This general political-juridical commitment to “human dignity”; the fact that the demand for this dignity’s preservation has found its way, in the 20th century, into so many state constitutions and international declarations – these are, far from being expressions of mankind’s having risen to some new and higher level of moral awareness, rather to be ascribed to the fact that this century represented a culmination point in terms of infringement of just this human dignity (See F. J. Wetz, Die Würde des Menschen ist antastbar) F. J. Wetz argues as much in his book Human Dignity is Violable: “Today, at the end of the 20th century, which has seen two world wars, liberation struggles, tribal conflicts and revolutions on all continents, with millions of men, women and children of all ages dead, crippled, raped or otherwise robbed of their dignity, history continues to offer a spectacle of misery, a comfortless drama of suffering…” (Wetz, Die Würde)

While the constitutions and declarations, then, continue to describe “human dignity as inviolable” this dignity is in fact gambled with, irresponsibly, with each new birth. Because no institution or person in the world was or is in a position really to guarantee any new-born human being an existence with dignity. And every birth means the condemnation of a human being to a freedom which he can often only acquire by taking his own life.

The appeal to human dignity is part of that cultural immune system which is intended to preserve us from insight into the fact that, since Auschwitz at the very latest, the only morally defensible way to preserve this dignity is to remain without progeny. The author of the just-cited book appears also to intuit this truth; but he omits to make the antinatalist consequences explicit – something which also goes to show how deeply-lying and effective this cultural immune system continues to be:

“Humanity’s fate was always a difficult one and it is an illusion to believe that it was only in the 20th century that the world went ‘out of joint’ and that all was well and good before. Many places on the earth have always been sites of suffering and destruction, so that one cannot help but anxiously confront the question of whether life is not perhaps something which, rather than being lived with dignity, must, at best, be suffered through and put up with till the end (c.f. Wetz, p. 65) It seems impossible to fathom how, on the basis of this insight, there has failed to arise a general demand that distance be taken, in future, from the bringing of any more human beings into the world.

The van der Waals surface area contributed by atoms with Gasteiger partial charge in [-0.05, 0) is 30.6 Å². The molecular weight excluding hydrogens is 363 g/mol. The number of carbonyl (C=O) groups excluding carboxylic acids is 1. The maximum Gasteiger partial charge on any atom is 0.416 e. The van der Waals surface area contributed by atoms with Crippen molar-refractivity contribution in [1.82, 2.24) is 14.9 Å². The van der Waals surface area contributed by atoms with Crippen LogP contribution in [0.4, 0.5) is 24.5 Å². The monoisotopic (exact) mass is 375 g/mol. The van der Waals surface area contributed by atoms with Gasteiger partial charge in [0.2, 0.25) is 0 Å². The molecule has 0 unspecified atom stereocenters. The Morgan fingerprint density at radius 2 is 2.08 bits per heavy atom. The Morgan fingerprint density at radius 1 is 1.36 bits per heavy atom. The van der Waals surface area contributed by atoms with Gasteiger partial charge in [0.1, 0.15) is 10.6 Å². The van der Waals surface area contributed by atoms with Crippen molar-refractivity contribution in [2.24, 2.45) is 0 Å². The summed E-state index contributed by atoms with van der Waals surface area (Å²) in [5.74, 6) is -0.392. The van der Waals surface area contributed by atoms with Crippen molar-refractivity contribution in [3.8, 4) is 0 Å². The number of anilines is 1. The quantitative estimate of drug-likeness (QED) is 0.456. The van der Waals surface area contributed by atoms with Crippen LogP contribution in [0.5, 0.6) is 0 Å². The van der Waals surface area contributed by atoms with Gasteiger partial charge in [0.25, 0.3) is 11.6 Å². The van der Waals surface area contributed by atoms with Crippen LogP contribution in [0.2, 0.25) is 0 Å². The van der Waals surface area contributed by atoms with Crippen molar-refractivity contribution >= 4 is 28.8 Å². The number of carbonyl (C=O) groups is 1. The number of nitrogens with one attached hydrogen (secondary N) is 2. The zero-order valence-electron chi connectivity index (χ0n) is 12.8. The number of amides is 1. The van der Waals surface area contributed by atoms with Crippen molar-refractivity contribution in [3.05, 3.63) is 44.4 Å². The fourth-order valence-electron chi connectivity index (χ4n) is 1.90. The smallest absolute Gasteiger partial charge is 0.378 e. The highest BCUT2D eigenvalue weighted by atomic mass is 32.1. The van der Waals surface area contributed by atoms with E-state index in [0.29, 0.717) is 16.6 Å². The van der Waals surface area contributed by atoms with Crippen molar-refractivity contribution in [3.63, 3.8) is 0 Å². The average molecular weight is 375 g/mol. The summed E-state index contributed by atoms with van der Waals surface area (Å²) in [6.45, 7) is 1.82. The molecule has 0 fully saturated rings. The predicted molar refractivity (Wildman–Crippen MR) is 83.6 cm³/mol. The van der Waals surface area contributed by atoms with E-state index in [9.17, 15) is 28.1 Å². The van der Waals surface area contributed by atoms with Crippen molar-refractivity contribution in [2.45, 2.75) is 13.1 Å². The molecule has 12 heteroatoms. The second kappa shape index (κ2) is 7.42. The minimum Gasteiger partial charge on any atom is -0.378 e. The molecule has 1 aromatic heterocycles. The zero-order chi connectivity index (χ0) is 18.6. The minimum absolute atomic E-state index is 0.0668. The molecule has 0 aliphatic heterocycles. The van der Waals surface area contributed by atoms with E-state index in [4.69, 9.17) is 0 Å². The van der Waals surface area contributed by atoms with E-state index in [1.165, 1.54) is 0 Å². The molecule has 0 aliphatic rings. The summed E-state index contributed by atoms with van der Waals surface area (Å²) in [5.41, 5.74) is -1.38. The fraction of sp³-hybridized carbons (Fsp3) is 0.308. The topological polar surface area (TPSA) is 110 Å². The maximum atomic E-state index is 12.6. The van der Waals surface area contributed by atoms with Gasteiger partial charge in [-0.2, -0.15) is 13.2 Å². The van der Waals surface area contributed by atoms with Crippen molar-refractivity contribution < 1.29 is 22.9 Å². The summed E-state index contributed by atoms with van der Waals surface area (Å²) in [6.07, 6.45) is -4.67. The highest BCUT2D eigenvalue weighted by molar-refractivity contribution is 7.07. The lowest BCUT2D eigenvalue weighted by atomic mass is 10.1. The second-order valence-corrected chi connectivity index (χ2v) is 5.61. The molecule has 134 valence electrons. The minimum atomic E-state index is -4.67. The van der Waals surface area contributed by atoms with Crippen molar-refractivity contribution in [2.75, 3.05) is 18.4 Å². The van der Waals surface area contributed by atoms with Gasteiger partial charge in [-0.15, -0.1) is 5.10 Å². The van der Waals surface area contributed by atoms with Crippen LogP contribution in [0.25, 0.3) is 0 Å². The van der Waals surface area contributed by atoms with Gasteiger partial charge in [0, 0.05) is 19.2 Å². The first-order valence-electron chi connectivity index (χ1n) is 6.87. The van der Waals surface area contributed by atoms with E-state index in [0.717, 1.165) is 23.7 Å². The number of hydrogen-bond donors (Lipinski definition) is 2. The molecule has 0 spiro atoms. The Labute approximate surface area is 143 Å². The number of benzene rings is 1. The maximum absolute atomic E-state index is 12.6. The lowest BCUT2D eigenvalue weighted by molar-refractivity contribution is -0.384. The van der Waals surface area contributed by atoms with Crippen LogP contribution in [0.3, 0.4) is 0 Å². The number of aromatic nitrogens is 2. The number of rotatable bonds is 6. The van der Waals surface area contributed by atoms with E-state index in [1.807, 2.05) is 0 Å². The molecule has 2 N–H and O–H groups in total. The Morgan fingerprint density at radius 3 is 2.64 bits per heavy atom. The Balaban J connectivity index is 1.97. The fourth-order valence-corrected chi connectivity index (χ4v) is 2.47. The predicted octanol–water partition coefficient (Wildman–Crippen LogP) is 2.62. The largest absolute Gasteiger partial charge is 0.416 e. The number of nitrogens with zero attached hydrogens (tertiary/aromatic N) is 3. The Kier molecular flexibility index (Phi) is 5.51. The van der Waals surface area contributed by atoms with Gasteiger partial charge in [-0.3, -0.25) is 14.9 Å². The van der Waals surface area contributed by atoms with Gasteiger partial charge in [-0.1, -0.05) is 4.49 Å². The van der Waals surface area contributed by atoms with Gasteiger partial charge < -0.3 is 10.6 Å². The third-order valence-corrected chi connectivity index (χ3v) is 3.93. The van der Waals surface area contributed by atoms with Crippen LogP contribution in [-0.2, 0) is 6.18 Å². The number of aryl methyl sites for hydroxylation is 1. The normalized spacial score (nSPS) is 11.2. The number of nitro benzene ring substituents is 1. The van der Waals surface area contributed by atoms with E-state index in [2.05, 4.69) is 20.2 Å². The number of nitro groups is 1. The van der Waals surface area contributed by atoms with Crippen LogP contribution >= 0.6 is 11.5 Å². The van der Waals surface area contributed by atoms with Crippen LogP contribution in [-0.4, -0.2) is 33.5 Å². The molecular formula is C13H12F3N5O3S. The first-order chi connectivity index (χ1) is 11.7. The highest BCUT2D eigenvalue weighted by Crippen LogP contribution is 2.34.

Nativistic Miracle

The fact that, even in the face of the history of the human species up till now and with the fates suffered by their respective relatives, dead near and dear ones and other acquaintances plainly there for them to observe, there are still people who become parents.

The Illusion of Being “Well-Born”

Grimmelshausen’s Simplicissimus arrives at the conclusion: “The word ‘well-born’ is a complete untruth. One would hear such an untruth from the mother of any baron if one were to ask her how things had gone for her during the birth of her son.” (Grimmelshausen, Der abenteuerliche Simplicissimus


The existence of human beings, and the continuation of this existence, enjoy the status of an absolute value. The glistening of this absolute value renders us blind to the fact that the realization of this value is to be effected only at the price of the negation of many other values, indeed at the price of the collapse of whole value-systems.

The World and Ourselves

Instead of saying “XY is dead” it would perhaps be less open to miscomprehension to say: “The world is now without XY”. If we say “XY is dead” the amphiboly of the concept of existence suggests that this person is still – even if in some quite other state or condition – somehow amongst us. More correct is the form of words: “XY is no longer amongst us”. Analogously, it is not correct to say that we “enter into existence”; more correct is: “the world is increased by us” when we begin to exist.

Premeditated Begetting